The Learning Network - The Learning Network is a special site from The New York Times that makes it easy for teachers to find lesson plans and other teaching resources directly related to recent news headlines. Specific resources on The Learning Network include a blog, a daily news quiz, a lesson plan search engine, and a student opinion section.

The Educator's Reference Desk - The Educator's Reference Desk has a large collection of more than 2,000 lesson plans written by teachers all over the country. Users can search the collection to find lessons by subject, grade level, or keyword.

Shmoop - Shmoop provides engaging study guides for literature, history, civics, and music. The site also has a special section for teachers that explains how the guides can be incorporated into daily lessons.

We the Teachers - We the Teachers (WTT) combines social networking with aspects of teachers resource sites. Educators can use WTT to create and upload lesson plans or find lesson plans created by other teachers.

Teachade - This community of educators allows teachers to contribute their own lesson plans and search for resources that have been created by other teachers. Teachade also allows users to upload files and links from existing class resources.

Tapped In - Tapped In is an online community of K-16 teachers. The site encourages educators to plan learning projects with colleagues, mentor other teachers, and share classroom resources.

Thanks, Karen, for these terrific resources! Karen Schweitzer is the Guide to Business School, and she also writes about online degree programs for

Sunday, February 7, 2010

Black History Interactive has a terrific interactive site featuring Black History Milestones (this link takes you to the page on Jackie Robinson breaking baseball's color barrier). Perfect if you're looking for a reliable yet accessible starting point for Black History Month!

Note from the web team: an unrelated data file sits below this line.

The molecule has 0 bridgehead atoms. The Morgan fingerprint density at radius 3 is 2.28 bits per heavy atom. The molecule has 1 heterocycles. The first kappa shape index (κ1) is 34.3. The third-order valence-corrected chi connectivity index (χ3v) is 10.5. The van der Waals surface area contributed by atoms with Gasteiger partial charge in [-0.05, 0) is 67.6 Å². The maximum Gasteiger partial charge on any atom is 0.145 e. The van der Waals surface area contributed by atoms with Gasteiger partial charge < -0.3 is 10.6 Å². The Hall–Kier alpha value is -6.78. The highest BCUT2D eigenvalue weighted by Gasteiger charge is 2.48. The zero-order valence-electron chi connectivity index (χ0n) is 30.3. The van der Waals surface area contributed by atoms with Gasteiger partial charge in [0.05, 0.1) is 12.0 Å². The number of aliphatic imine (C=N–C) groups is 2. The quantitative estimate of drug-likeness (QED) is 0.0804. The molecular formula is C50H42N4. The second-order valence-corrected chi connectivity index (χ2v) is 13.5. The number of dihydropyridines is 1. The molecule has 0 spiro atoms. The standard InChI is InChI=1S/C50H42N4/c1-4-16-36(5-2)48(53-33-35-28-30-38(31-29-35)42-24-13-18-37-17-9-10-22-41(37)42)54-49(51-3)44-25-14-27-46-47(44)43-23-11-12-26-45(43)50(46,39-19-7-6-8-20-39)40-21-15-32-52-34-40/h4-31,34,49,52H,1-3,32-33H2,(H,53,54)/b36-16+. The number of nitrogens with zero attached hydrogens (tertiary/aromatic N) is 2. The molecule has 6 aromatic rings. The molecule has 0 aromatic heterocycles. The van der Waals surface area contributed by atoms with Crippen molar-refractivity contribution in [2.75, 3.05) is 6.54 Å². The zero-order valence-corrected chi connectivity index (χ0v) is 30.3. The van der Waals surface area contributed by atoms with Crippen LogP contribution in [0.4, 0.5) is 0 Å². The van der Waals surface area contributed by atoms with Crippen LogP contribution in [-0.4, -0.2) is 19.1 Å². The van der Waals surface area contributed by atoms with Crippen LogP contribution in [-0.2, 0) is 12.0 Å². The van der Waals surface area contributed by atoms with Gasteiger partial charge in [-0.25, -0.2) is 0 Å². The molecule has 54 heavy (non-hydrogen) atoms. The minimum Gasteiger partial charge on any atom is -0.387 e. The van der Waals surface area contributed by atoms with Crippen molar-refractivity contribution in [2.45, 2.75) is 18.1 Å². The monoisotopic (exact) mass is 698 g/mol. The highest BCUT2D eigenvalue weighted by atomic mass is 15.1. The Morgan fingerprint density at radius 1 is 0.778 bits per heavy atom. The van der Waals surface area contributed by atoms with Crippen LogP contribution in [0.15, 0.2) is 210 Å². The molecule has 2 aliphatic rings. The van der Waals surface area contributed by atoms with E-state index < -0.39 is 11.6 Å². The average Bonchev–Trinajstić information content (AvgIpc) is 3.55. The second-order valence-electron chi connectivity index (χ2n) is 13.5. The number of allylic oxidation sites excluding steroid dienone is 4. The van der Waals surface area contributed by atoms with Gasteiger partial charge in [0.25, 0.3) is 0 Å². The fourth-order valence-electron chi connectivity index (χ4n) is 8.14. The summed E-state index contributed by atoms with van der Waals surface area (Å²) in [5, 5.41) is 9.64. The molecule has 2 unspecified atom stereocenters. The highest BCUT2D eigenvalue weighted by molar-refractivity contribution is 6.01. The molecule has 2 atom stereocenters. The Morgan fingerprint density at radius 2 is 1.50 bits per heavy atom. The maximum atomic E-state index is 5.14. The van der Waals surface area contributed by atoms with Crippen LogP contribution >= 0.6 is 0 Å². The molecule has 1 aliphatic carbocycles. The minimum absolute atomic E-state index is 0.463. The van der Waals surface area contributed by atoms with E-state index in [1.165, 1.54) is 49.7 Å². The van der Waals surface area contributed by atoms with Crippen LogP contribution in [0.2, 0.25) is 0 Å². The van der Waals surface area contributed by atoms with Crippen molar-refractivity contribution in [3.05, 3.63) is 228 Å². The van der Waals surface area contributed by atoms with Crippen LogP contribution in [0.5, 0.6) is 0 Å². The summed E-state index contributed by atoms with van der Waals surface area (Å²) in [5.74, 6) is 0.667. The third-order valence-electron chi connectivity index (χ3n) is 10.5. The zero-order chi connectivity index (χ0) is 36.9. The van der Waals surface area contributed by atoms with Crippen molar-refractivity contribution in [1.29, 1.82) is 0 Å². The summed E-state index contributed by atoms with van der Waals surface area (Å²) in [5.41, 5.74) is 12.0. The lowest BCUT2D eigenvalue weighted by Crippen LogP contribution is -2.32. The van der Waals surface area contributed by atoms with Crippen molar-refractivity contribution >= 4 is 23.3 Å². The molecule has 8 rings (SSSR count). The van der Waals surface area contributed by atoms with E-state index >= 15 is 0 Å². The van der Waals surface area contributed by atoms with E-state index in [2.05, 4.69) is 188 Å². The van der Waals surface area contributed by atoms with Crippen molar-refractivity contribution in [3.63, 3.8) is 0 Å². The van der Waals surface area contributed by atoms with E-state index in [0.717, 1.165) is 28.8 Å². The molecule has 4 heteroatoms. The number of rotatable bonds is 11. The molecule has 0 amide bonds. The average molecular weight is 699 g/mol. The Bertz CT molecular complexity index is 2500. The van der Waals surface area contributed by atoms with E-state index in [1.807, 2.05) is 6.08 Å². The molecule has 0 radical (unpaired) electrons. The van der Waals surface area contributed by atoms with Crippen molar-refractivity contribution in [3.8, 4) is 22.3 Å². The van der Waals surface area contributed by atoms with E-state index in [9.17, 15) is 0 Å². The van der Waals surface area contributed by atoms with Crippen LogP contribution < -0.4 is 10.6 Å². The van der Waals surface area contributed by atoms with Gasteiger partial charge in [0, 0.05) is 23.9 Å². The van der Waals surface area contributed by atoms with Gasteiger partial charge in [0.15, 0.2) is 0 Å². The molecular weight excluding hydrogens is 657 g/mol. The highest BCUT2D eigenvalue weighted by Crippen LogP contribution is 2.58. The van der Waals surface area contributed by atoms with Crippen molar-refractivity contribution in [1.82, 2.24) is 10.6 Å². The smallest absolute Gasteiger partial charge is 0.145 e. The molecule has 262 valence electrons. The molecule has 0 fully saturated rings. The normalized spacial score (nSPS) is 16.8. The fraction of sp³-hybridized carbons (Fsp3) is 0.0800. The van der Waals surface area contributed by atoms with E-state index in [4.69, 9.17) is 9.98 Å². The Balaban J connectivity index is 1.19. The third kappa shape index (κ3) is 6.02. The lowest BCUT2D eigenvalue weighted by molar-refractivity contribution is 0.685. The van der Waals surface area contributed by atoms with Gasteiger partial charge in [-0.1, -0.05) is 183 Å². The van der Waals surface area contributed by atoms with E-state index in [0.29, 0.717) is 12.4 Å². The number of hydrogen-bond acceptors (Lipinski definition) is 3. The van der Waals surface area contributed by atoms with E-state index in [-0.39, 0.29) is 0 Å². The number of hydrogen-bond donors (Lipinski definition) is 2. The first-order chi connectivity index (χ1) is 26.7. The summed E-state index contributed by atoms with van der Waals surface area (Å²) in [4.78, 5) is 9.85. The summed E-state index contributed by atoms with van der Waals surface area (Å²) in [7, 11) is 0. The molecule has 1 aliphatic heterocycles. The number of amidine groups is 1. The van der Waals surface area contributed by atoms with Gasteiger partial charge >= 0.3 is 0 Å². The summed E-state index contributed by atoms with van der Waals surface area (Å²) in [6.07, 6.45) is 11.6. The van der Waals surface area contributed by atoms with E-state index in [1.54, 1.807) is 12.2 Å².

You'll especially appreciate the slider which allows you to move from early events such as the introduction of slavery in the Americas to more recent events including the election of President Obama. The site includes archival images and video to supplement the article accompanying each milestone. Additional resources including maps and biographical profiles can be found on the site's Black History homepage.

Friday, February 5, 2010

Using Edmodo in the Classroom: Five Days Later

I recently posted about Edmodo, comparing it to Ning for kids. The fact is, it looks and acts more like a Facebook/Twitter hybrid, but the fact that students can choose to post and interact in groups gives it a Ning feel as well.

Before I tell you how it went, here are the guidelines I provided to students via our class newsletter:
  • Do not reveal any personal information on Edmodo. No telephone numbers, addresses, or other students’ names. To check someone’s username, click on their class group (schoch12, schoch56, etc.).
  • Do not post photos or videos showing yourself or classmates.
  • Keep conversations on topic. There is a proper place (group) for almost anything you’d like to share.